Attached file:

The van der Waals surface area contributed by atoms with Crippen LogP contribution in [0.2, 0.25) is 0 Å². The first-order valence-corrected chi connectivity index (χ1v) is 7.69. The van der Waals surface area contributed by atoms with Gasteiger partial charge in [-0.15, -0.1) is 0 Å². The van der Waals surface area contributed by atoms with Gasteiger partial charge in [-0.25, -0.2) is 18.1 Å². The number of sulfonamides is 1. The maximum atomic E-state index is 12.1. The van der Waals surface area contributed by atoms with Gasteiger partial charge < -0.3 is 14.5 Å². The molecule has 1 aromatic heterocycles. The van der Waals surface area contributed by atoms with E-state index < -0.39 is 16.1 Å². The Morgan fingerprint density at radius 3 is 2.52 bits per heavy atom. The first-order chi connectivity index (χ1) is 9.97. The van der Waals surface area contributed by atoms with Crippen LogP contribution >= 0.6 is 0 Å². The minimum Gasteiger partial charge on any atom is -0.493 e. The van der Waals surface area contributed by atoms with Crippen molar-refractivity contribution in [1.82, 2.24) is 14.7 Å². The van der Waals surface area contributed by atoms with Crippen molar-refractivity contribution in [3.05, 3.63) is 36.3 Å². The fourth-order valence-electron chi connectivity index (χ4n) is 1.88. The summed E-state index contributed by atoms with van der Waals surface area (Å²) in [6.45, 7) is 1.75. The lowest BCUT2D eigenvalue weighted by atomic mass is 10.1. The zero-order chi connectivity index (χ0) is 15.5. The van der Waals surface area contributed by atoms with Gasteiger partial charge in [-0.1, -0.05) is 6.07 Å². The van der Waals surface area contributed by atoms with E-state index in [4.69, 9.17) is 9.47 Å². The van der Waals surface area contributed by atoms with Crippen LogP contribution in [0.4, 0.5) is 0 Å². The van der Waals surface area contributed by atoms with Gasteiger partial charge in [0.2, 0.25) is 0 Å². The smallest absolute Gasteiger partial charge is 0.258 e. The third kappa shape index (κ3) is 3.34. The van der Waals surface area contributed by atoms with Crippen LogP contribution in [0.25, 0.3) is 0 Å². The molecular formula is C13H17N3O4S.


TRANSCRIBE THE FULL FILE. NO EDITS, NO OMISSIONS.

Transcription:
The van der Waals surface area contributed by atoms with Crippen LogP contribution in [0.2, 0.25) is 0 Å². The first-order valence-corrected chi connectivity index (χ1v) is 7.69. The van der Waals surface area contributed by atoms with Gasteiger partial charge in [-0.15, -0.1) is 0 Å². The van der Waals surface area contributed by atoms with Gasteiger partial charge in [-0.25, -0.2) is 18.1 Å². The number of sulfonamides is 1. The maximum atomic E-state index is 12.1. The van der Waals surface area contributed by atoms with Gasteiger partial charge < -0.3 is 14.5 Å². The molecule has 1 aromatic heterocycles. The van der Waals surface area contributed by atoms with E-state index < -0.39 is 16.1 Å². The Morgan fingerprint density at radius 3 is 2.52 bits per heavy atom. The first-order chi connectivity index (χ1) is 9.97. The van der Waals surface area contributed by atoms with Crippen LogP contribution >= 0.6 is 0 Å². The minimum Gasteiger partial charge on any atom is -0.493 e. The van der Waals surface area contributed by atoms with Crippen molar-refractivity contribution in [1.82, 2.24) is 14.7 Å². The van der Waals surface area contributed by atoms with Crippen molar-refractivity contribution in [3.05, 3.63) is 36.3 Å². The fourth-order valence-electron chi connectivity index (χ4n) is 1.88. The summed E-state index contributed by atoms with van der Waals surface area (Å²) in [6.45, 7) is 1.75. The lowest BCUT2D eigenvalue weighted by atomic mass is 10.1. The zero-order chi connectivity index (χ0) is 15.5. The van der Waals surface area contributed by atoms with Gasteiger partial charge in [-0.1, -0.05) is 6.07 Å². The van der Waals surface area contributed by atoms with E-state index in [4.69, 9.17) is 9.47 Å². The van der Waals surface area contributed by atoms with Crippen LogP contribution in [0.4, 0.5) is 0 Å². The van der Waals surface area contributed by atoms with Gasteiger partial charge in [0.2, 0.25) is 0 Å². The smallest absolute Gasteiger partial charge is 0.258 e. The third kappa shape index (κ3) is 3.34. The van der Waals surface area contributed by atoms with Crippen LogP contribution in [0.25, 0.3) is 0 Å². The molecular formula is C13H17N3O4S.